Calgary Herald

Transitway plan nears reality

17th Avenue S.E. businesses excited


Long-awaited plans to create a transit, pedestrian­and bicycle-friendly corridor serving one of the city’s most culturally diverse shopping strips seem so close to becoming reality, businesses can almost taste it.

All the restaurant­s, specialty grocery marts, and other Internatio­nal Avenue businesses are counting on the future 17th Avenue S.E. transitway to revitalize the corridor, promoting a more sustainabl­e form of urban developmen­t.

The transporta­tion project aims to improve the corridor between Deerfoot Trail and 68th Street S.E.

Plans include buses and bus stations, bike lanes, wider sidewalks and boulevards to improve access and encourage pedestrian­s to visit.

“We’re finally at a real pinnacle in our work and this is a very key piece. We’re 100 per cent behind it and we’ve been pushing for it. We couldn’t be more happy,” said Alison Karim-mcswiney of the Internatio­nal Avenue business associatio­n.

“This community is so behind this project and we’re so excited for what it can do for this whole area and the city as a whole. We have been waiting for this for well over 20-plus years, and it’s finally coming to fruition.”

The project is contingent on funding availabili­ty.

The estimated price tag for all phases is $300 million.

But much of the money, earmarked from the province’s Greentrip funding, won’t be known until at least December, when the city reviews the Transporta­tion Infrastruc­ture Investment Plan.

The city’s transit and transporta­tion committee will discuss the plan at a meeting Wednesday. The improvemen­ts are said to have the potential to revitalize the communitie­s, improve public transit service and boost economic developmen­t.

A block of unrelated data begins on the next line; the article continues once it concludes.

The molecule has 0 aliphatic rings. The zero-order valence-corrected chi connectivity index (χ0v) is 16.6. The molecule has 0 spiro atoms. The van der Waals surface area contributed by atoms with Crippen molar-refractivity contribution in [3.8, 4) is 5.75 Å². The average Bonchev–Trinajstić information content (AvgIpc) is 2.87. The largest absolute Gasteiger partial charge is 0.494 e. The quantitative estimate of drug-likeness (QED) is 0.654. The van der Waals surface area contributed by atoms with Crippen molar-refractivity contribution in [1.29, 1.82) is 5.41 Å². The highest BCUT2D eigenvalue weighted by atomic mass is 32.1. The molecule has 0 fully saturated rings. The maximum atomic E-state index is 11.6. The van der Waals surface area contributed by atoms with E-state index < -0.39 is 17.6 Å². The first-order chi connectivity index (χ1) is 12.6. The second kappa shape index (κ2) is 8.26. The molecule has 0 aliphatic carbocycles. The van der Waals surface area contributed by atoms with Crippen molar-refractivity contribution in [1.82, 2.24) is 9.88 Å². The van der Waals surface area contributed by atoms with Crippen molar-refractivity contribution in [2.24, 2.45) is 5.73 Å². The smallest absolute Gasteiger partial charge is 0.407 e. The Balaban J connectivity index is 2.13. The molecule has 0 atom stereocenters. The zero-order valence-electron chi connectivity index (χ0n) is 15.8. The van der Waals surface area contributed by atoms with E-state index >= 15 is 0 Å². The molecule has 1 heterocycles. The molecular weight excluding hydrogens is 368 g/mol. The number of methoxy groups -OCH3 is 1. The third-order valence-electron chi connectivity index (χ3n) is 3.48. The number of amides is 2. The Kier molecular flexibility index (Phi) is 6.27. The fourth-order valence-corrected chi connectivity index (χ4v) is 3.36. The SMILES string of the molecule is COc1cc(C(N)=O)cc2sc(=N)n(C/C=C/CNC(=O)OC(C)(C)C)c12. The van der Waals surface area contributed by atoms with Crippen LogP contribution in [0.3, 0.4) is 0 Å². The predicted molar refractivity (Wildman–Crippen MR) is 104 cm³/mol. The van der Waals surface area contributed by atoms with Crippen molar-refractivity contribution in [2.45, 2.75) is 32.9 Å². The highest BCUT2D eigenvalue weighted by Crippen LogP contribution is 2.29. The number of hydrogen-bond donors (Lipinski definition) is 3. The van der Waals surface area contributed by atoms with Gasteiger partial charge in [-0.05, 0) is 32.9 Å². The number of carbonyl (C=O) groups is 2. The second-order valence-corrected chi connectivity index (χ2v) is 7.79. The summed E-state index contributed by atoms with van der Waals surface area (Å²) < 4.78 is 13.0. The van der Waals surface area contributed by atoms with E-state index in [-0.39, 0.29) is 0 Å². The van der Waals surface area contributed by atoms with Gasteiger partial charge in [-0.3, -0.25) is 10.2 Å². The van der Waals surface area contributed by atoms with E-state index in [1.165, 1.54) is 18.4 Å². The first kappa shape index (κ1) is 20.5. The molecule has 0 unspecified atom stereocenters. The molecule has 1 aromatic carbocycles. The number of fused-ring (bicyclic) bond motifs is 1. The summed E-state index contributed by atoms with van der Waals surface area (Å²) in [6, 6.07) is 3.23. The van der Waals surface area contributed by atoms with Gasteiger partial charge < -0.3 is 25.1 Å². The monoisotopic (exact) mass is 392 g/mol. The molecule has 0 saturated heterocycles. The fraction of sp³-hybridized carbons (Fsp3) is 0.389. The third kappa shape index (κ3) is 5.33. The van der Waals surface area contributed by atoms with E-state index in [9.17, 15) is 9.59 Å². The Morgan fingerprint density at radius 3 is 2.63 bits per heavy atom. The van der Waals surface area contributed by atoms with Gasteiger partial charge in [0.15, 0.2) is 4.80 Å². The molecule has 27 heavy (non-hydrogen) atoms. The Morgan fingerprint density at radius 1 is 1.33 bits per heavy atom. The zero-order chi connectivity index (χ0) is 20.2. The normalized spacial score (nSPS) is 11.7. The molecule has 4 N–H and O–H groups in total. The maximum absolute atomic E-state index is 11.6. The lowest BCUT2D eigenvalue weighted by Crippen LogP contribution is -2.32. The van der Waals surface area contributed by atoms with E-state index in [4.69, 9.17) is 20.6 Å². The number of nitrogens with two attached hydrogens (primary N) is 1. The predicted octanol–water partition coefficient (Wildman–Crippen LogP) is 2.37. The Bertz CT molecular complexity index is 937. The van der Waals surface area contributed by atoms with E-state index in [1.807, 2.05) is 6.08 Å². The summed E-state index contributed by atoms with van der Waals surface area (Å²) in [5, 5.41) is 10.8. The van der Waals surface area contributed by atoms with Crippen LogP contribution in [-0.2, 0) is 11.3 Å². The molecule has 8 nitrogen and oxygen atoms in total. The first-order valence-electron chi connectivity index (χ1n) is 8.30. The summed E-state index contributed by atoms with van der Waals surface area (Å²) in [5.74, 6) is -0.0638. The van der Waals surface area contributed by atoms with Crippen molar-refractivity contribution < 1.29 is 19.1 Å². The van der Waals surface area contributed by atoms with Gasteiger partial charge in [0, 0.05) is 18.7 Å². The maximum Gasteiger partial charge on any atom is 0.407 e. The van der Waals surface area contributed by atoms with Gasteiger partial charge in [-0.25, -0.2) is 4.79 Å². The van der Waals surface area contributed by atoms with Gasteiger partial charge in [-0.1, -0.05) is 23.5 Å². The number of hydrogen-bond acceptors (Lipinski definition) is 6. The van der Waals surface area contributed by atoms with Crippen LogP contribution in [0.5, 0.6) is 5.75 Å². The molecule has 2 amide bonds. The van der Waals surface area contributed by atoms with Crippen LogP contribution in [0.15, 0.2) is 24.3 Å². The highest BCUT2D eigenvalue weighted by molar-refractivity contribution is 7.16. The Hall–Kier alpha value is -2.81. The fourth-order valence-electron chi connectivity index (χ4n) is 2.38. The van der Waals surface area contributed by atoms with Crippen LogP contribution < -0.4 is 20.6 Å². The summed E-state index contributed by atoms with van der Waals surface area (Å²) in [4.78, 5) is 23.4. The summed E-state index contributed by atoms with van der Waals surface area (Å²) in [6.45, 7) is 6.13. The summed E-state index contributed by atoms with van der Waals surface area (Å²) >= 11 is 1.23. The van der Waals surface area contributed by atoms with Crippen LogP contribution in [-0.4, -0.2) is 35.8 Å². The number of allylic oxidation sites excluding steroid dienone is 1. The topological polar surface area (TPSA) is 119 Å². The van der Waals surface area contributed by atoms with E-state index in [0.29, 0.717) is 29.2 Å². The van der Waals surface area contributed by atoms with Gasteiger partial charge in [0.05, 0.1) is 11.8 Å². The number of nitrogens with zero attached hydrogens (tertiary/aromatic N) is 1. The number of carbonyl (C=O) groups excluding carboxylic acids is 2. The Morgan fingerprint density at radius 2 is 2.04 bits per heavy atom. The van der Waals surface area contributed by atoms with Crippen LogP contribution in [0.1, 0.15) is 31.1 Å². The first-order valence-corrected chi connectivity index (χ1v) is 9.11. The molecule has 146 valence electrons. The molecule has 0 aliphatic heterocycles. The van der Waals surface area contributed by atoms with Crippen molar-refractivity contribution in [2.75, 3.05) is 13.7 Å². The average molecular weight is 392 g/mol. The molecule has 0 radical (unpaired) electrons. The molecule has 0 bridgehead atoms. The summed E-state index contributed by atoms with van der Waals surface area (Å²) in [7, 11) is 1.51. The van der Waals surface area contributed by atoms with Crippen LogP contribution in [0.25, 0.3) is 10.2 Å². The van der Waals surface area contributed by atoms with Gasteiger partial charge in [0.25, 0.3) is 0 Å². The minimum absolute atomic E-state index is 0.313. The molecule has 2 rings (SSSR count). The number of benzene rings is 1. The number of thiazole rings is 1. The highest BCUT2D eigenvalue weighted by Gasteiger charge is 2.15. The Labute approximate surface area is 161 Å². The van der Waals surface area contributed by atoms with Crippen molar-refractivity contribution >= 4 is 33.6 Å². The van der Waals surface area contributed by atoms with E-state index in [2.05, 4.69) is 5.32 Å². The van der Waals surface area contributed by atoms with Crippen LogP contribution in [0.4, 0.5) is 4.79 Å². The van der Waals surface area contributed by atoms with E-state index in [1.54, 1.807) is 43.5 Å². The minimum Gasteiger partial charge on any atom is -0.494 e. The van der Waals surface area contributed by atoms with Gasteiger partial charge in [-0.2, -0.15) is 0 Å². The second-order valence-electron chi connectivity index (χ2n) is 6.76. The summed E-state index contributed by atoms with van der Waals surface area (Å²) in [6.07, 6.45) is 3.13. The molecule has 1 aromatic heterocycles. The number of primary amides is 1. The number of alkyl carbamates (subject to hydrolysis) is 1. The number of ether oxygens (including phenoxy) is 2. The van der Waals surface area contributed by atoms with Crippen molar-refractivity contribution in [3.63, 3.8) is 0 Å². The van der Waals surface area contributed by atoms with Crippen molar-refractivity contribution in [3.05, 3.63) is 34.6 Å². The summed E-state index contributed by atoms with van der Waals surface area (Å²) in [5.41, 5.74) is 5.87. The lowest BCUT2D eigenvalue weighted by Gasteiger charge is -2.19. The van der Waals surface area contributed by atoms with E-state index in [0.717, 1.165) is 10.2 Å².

“It should be in the next five years you’re going to start seeing some major changes,” said Karim-mcswiney. “We know this is what we need to do to make the revitaliza­tion happen. It’s much needed and we’re very pleased with the city moving forward on this.”

If approved, the first phase would unfold in Forest Lawn, between 26th Street S.E. and 36th Street S.E., followed by 36th to Hubalta Road. The cost is estimated to be $94 million for that first phase alone.

The entire project extends from Inglewood-ramsay past Stoney Trail.

The city is in discussion­s with the province to make use of the province’s Greentrip program and in transporta­tion’s 2012-14 business plan and budget. The multi-phase infrastruc­ture project has the potential to trigger the revitaliza­tion of communitie­s around 17th Avenue S.E.

Specifical­ly, plans call for improved transit reliabilit­y and travel time, and a significan­t upgrade in a pedestrian-cycling network to help reduce car dependency for area residents. Other phases include segments at Bow River-deerfoot, Canadian Pacific-blackfoot and parkway, which stretches from Hubalta Road through Stoney Trail into future areas.

Greentrip, a transit program announced by the province in 2008, was designed to dedicate $960 million for Calgary transit projects, with the city putting up $1 for every $2 from the province.

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